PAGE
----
There’s a free guide on the sheldonbrown site hat I’ve taught myself from.

    Are you using a new rim? It makes life a lot easier using new parts, and something cheap like an open-sport will cost less than the spokes.

    Also, consider a tension gauge. Yes you can build a good enough wheel in the forks of the bike using a zip tie as the guide, but a truing stand and a tension gauge means it’s right every time.

    Premier Icon tthew
    Subscriber

    Once the first one goes, it causes tension issues in others. If they are all old and a bit fatigued, this can be enough to start breaking them.

    Rebuilding seems like a good plan, but have a damn good look at the rim condition around the spoke holes/eyelets and brake track wear before you use the same rim.

    edit – Sheldon Brown’s web page is great, especially for the lacing guide. I’ve found that reading a number of different wheel building instructions gives a lot more tips and pointers than just relying on one source.

    Premier Icon thisisnotaspoon
    Subscriber

    edit – Sheldon Brown’s web page is great, especially for the lacing guide. I’ve found that reading a number of different wheel building instructions gives a lot more tips and pointers than just relying on one source.

    +1

    And actually read them, not just skip to the good bits, you could condense the whole lacing process down to three steps, 1) DS pulling, 2) NDS pulling, 3) DS pushing and repeat for NDS pulling, which are obvious if you know the logic behind the order and where the should go, but if you just learn the steps rather than why you’ll come unstuck.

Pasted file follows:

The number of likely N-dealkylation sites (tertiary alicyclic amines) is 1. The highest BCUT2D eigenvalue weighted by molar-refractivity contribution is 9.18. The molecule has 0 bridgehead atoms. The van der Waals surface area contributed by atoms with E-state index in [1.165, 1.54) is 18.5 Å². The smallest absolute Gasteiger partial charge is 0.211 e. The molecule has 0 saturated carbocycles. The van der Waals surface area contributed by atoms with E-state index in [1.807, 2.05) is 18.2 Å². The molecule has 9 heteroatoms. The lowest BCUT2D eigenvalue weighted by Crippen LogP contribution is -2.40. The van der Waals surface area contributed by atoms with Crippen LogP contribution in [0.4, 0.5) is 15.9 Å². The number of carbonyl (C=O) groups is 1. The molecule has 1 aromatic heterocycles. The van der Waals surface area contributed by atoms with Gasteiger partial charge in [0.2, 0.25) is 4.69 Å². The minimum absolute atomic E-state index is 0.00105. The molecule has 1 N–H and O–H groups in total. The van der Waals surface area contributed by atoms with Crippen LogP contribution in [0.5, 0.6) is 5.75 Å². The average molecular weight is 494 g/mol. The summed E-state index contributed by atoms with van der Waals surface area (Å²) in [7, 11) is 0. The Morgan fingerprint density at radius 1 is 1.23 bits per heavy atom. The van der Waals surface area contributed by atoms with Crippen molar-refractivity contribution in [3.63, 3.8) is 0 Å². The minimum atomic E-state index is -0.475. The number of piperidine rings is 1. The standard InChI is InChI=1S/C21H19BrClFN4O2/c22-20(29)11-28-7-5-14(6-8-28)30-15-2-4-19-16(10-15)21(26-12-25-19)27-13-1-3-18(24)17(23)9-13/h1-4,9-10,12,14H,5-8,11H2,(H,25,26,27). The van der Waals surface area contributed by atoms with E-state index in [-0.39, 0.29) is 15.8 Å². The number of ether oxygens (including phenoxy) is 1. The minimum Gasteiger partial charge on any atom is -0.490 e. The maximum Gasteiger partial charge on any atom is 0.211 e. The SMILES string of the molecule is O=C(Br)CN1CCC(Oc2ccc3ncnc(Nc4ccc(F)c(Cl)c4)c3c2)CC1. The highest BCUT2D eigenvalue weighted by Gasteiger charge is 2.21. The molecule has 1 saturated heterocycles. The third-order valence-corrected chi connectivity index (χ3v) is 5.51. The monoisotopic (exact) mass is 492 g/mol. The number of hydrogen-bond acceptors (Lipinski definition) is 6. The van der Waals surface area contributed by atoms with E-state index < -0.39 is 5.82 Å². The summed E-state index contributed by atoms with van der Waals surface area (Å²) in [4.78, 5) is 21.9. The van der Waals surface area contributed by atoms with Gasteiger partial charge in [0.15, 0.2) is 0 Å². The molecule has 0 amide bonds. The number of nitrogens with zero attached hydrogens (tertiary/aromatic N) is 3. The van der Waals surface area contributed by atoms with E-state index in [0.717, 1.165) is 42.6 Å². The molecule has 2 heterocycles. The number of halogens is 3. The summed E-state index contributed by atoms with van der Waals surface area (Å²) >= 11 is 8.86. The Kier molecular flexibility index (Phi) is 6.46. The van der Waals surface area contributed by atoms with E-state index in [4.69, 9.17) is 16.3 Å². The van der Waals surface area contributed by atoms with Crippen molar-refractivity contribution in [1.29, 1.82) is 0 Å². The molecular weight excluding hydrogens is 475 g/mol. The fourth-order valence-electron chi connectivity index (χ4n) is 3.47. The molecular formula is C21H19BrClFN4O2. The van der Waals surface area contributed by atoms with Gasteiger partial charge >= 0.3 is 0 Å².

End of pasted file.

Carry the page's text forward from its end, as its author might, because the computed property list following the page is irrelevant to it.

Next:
And don’t worry too much about the method, different builders put the pushing/pulling spokes inside/outside, and that affects the order you build in, but for non disk front wheels it makes sod all difference.

    mike_p
    Member

    Unless the Sheldon Brown guide has been re-written I thought it got you only so far and then got all vague on the important details that get you from something that looks like a wheel to something that lasts.

    Roger Musson’s Wheelpro book linked above is the one you want.

    In both cases you get what you pay for.

    theflatboy
    Member

    ok ta, all useful pointers. I think I’ll stick with 2 cross. I’ve looked at a few online guides, this seems particularly detailed and comprehensive (though he suggests using grease to prep the spokes which others say is an absolute no-no…): http://troubleshooters.com/bicycles/wheelbuilding/index.htm

    kerley
    Member

    If you are anything like me (and I hope not for your sake) you will read the guide, following it without thinking and get a wheel at the end of it.

    Second time you will do it from memory, make a slight mistake but then suddenly work out why the spokes go where they do and it all seems so obvious it is almost embarrassing.

    The only tool I should probably have is a tension gauge as happy with the truing/round process using wheel in frame, zip ties etc,. but when it come to equal tension I am guessing on equality and amount.

    It is a very satisfying thing to do though so expect to see yourself finding excuses to build a new wheel…